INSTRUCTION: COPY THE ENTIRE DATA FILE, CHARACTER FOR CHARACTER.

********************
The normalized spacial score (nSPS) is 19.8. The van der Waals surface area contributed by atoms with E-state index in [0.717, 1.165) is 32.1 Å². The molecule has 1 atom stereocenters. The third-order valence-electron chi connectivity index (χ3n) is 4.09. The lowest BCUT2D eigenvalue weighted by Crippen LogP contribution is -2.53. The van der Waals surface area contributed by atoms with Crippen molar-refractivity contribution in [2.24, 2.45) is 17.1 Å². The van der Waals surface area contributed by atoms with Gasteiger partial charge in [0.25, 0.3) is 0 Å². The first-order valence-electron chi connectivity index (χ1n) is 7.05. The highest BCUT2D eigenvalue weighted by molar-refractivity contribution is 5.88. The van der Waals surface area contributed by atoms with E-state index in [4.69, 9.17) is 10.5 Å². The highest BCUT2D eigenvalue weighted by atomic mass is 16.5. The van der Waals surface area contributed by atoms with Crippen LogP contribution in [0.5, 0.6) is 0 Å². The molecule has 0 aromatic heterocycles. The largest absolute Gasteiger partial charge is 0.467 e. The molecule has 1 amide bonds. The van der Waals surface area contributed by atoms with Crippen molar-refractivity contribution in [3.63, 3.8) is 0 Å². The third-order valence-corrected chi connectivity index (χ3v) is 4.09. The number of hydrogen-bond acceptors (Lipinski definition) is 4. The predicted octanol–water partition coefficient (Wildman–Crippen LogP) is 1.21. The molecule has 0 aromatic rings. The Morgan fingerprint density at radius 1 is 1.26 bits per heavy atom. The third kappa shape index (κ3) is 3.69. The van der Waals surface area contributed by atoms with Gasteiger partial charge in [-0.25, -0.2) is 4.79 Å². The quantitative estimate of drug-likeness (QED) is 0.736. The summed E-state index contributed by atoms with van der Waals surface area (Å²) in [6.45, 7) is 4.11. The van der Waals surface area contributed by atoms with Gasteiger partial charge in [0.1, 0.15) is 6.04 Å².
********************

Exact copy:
The normalized spacial score (nSPS) is 19.8. The van der Waals surface area contributed by atoms with E-state index in [0.717, 1.165) is 32.1 Å². The molecule has 1 atom stereocenters. The third-order valence-electron chi connectivity index (χ3n) is 4.09. The lowest BCUT2D eigenvalue weighted by Crippen LogP contribution is -2.53. The van der Waals surface area contributed by atoms with Crippen molar-refractivity contribution in [2.24, 2.45) is 17.1 Å². The van der Waals surface area contributed by atoms with Gasteiger partial charge in [0.25, 0.3) is 0 Å². The first-order valence-electron chi connectivity index (χ1n) is 7.05. The highest BCUT2D eigenvalue weighted by molar-refractivity contribution is 5.88. The van der Waals surface area contributed by atoms with E-state index in [4.69, 9.17) is 10.5 Å². The highest BCUT2D eigenvalue weighted by atomic mass is 16.5. The van der Waals surface area contributed by atoms with Crippen LogP contribution in [0.5, 0.6) is 0 Å². The molecule has 0 aromatic heterocycles. The largest absolute Gasteiger partial charge is 0.467 e. The molecule has 1 amide bonds. The van der Waals surface area contributed by atoms with Crippen molar-refractivity contribution in [3.63, 3.8) is 0 Å². The third-order valence-corrected chi connectivity index (χ3v) is 4.09. The number of hydrogen-bond acceptors (Lipinski definition) is 4. The predicted octanol–water partition coefficient (Wildman–Crippen LogP) is 1.21. The molecule has 0 aromatic rings. The Morgan fingerprint density at radius 1 is 1.26 bits per heavy atom. The third kappa shape index (κ3) is 3.69. The van der Waals surface area contributed by atoms with Gasteiger partial charge in [-0.25, -0.2) is 4.79 Å². The quantitative estimate of drug-likeness (QED) is 0.736. The summed E-state index contributed by atoms with van der Waals surface area (Å²) in [6.45, 7) is 4.11. The van der Waals surface area contributed by atoms with Gasteiger partial charge in [0.1, 0.15) is 6.04 Å².